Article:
With pitchers and catchers having already reported to camp, it’s time to start looking at the Astros competition. The Los Angeles Angels will be looking to bounce back from a disappointing 2013 season. Perhaps the low point of the Angels 84-loss campaign was getting swept by our lowly Astros in a 4-game series at Angels Stadium.
Marquee free agent Josh Hamilton failed to live up to expectations in the first year of his 5-year, $125 million contract. Superstar Albert Pujols missed the final 63 games due to a torn plantar fascia in his left foot. Meanwhile, former Astro J.B. Shuck was a pleasant surprise and Mike Trout was… well, Mike Trout.
Pitching was the big issue in Anaheim as the Halos ranked near the bottom of the league in most categories. Jared Weaver and C.J. Wilson were excellent at the top of the rotation. But, after that, Angels fans were in for three days of misery. The bullpen also had its share of problems. Closer Ernesto Frieri‘s up-and-down season seemed to spread through the Angels’ relief corps like a bad case of the flu.
So, should we expect anything different from the Halos in 2014? Well, Pujols claims to be pain free and ready to go. But the powerful bat of Mark Trumbo will be missing from the lineup. Trumbo was sent to the Diamondbacks over the winter in a deal that netted starting pitchers Hector Santiago and Tyler Skaggs. The club is hoping that newcomers David Freese and Raul Ibanez can bolster the middle of the lineup and offset the loss of Trumbo.
Howie Kendrick could also help pick up the slack. The second-baseman had a strong performance in 2013. His OPS of .775 was actually higher than that of Pujols. And, even though it seems like he has been around forever, Kendrick is still only 30 years old. Rightfielder Kole Calhoun, 26, is another player to keep an eye on.
Already on the hook for nearly $400 million with Hamilton and Pujols, Arturo Moreno decided against adding a high profile Free Agent this winter. Ibanez and reliever Joe Smith, perhaps better described as mid-level Free Agents, will be expected to play key roles with the club.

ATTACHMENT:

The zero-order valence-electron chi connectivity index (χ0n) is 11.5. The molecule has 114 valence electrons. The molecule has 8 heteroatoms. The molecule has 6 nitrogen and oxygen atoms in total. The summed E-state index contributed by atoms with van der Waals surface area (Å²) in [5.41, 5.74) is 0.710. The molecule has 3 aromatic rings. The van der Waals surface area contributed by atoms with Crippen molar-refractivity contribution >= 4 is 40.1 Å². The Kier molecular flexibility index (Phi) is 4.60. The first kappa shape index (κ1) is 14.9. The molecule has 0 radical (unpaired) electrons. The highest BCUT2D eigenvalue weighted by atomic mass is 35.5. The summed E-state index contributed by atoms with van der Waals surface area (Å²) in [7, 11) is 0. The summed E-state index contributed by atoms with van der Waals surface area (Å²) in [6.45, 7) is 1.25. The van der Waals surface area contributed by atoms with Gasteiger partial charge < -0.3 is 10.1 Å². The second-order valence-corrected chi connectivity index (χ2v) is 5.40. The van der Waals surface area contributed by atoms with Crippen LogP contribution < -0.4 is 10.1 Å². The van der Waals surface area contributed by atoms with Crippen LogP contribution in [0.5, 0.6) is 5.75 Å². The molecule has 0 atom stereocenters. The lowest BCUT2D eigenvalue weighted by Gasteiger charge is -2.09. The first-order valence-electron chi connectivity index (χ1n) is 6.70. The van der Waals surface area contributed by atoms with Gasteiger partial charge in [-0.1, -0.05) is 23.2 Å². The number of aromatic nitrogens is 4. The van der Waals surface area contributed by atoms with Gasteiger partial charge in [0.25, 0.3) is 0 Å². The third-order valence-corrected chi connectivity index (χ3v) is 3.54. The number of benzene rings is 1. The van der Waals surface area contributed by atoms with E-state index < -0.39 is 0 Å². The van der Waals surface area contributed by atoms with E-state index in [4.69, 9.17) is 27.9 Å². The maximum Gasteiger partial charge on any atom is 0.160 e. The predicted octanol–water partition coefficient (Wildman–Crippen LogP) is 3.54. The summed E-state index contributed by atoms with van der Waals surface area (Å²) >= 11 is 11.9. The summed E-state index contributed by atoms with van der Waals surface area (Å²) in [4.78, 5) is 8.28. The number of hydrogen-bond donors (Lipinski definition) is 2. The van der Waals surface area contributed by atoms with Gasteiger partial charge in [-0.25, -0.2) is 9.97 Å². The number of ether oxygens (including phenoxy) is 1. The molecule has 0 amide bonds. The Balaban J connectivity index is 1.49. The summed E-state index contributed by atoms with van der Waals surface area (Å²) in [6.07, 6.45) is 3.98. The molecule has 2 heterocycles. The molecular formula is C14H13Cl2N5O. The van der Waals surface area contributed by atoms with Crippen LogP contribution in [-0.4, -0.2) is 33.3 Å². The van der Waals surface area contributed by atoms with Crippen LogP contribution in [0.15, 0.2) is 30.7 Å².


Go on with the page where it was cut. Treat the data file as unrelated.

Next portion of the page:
A slew of non-roster invitees were also added. Former Astros Brandon Lyon, Wade LeBlanc, and Carlos Pena will be among those auditioning for jobs with the Angels in Tempe this spring. For more of an inside look at Mike Scioscia‘s club, I posed a few questions to FanSided MLB Director and Halo Hangout writer Kyle Franzoni.
CTH: Will Albert Pujols ever come close to being the dominant player he was in St. Louis or will his 10-year contract end up crippling the organization?
HH: I think Pujols is in for a fantastic rebound season. He’s healthy for the first time in several seasons, he’s excited to get going, and he’s motivated after a career-worst season, one that was capped off by Jack Clark insinuating that he Pujols had used performance-enhancing substances during his career. With all of that seemingly behind him, Pujols has a chance to start earning his money again. Now, will he be the force he was in St. Louis, probably not. Age will eventually take its toll. However, if he can improve slightly on his first campaign in Anaheim (.285/.343/.516, 30,105) then the Angels will be excited by what they see.
CTH: In an effort to upgrade the starting rotation the Angels sent Mark Trumbo to Arizona to acquire Tyler Skaggs and Hector Santiago. How do you feel about that trade?
HH: Trumbo was a big bat, but the Angels did a solid job of doing that by picking up David Freese from the Cardinals this winter. However, it was a trade that needed to happen for this team, as they seriously needed to get younger in the rotation and their own farm system wasn’t producing anything substantial. Santiago should be able to step right in, and now with the injury to Mark Mulder, Skaggs should be the favorite to do so as well. That said, they both have options remaining, which gives the Angels some flexibility to allow these guys to develop if needed. This move, while needed now, was all about the future.